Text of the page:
Considering the facts and market forces at play, in an attempt to put to rest the age-old question once and for all.
TL;DR: Probably not, unless they absolutely have to.
These days, you can close your eyes, toss a rock, and hit a conversation about whether or not designers should code.
Both sides, the yea and nay, have reasonable points. Today we’ll be considering the facts and market forces at play, in an attempt to put to rest the age-old question once and for all.
Before we get too deep into it, we have to consider what we mean when we say “code.”
For us at DesignWalkthroughs™, we believe that coding is anything beyond declarative presentation, including logic, that involves writing or working with any language (markup, syntax, or dialect) outside of a standard design tool.
Now there are some that do not consider HTML and CSS code, and this perspective can hold true especially for web designers. However, for the purposes of our definition here, we’re trying to be broad, but fair, in order to establish a jumping-off point for a reasonable foray into this debate.
The problem with designers coding
Let’s talk about the immediate problems with having or attempting to have designers code.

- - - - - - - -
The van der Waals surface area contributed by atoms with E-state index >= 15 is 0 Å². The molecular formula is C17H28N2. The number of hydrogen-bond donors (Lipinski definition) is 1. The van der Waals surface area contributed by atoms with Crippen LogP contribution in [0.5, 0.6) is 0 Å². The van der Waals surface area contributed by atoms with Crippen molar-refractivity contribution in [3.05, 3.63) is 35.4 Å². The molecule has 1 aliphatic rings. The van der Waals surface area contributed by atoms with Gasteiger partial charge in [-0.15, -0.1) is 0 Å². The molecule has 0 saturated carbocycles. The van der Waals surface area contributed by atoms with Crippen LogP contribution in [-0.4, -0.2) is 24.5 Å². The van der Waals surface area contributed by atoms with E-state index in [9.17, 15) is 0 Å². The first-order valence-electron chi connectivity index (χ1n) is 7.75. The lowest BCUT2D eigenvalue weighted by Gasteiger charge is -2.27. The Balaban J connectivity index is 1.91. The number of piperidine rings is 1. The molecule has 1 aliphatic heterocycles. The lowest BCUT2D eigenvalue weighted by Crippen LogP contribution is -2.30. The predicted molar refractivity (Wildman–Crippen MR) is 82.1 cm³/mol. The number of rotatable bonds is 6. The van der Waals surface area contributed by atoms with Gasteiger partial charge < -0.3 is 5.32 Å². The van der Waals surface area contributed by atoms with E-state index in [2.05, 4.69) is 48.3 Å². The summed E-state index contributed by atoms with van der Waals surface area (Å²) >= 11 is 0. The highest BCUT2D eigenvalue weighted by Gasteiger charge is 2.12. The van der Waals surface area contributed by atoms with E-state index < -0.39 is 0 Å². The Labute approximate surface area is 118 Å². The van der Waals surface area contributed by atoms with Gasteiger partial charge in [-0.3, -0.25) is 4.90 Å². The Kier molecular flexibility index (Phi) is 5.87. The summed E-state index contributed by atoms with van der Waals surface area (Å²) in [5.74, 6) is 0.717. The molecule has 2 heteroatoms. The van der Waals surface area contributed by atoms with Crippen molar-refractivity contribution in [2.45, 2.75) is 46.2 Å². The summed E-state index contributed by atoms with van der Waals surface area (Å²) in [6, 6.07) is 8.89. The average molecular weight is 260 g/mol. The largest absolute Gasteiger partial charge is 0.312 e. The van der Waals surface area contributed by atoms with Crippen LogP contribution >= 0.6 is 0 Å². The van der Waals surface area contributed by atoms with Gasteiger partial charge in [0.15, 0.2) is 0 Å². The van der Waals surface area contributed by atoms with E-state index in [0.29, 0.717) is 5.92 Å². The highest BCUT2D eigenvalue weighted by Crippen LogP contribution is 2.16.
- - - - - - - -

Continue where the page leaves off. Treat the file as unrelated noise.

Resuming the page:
1. Designers are not programmers
This seems obvious enough, as the reverse is also true, programmers are not designers, and in most professional environments are never be expected to be.
You wouldn’t expect a plumber to frame a house, you wouldn’t have your lawyer diagnosing you with an illness, you wouldn’t have your mechanic working on your stove, so why are we trying to coerce designers to code?
The short answer is that we shouldn’t be, and if we are, we definitely take a good hard look at why, which brings me to my next point.
2. Programming is its own discipline
Look, I’m not saying that “T-shaped” skill sets are a bad thing, or that being cross-trained will somehow rip a hole in the fabric of spacetime, but we need to understand that coding isn’t some “side-dish,” it’s a full seven-course meal.
There are a huge amount of things that you need to know and learn to be an effective programmer, and out of all of these, it makes little to no sense for a designer to know any of them, because all it does is take away from the skills they already have.
Why designers should stop coding (written by a unicorn)
I'll start by saying that there's a difference between " code" and " should not know how to code." Designers are in a…
I’m not advocating for hyper-specialization here, but we need to be very cognizant of the fact that just because designers “can” learn to code, doesn’t mean that they should.
3. When designers code, your product suffers
To date, even with the plethora of coding designers that exist, I have almost never seen designers write code that is even remotely scalable and/or maintainable.
A designer’s time is vastly better spend designing, maintaining high-quality designs, and staying to areas where their competence is strong. Using a designer as a quasi-front-end-developer will almost always come back to bite your organization in the long run.
Why I think designers shouldn’t code